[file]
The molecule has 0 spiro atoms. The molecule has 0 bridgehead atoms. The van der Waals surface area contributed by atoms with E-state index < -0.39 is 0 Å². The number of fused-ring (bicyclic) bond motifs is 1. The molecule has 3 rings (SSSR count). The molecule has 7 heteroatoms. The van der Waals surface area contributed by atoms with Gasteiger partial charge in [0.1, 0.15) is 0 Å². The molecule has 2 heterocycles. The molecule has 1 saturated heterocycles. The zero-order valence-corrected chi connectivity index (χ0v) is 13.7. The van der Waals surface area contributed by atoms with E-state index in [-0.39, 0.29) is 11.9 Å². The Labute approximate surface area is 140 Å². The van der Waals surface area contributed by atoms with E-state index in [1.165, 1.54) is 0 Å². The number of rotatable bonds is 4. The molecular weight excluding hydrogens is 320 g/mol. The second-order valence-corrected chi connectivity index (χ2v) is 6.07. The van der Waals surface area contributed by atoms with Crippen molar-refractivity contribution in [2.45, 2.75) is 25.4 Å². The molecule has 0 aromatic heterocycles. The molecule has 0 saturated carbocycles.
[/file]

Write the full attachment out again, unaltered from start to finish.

The molecule has 0 spiro atoms. The molecule has 0 bridgehead atoms. The van der Waals surface area contributed by atoms with E-state index < -0.39 is 0 Å². The number of fused-ring (bicyclic) bond motifs is 1. The molecule has 3 rings (SSSR count). The molecule has 7 heteroatoms. The van der Waals surface area contributed by atoms with Gasteiger partial charge in [0.1, 0.15) is 0 Å². The molecule has 2 heterocycles. The molecule has 1 saturated heterocycles. The zero-order valence-corrected chi connectivity index (χ0v) is 13.7. The van der Waals surface area contributed by atoms with E-state index in [-0.39, 0.29) is 11.9 Å². The Labute approximate surface area is 140 Å². The van der Waals surface area contributed by atoms with E-state index in [1.165, 1.54) is 0 Å². The number of rotatable bonds is 4. The molecular weight excluding hydrogens is 320 g/mol. The second-order valence-corrected chi connectivity index (χ2v) is 6.07. The van der Waals surface area contributed by atoms with Crippen molar-refractivity contribution in [2.45, 2.75) is 25.4 Å². The molecule has 0 aromatic heterocycles. The molecule has 0 saturated carbocycles.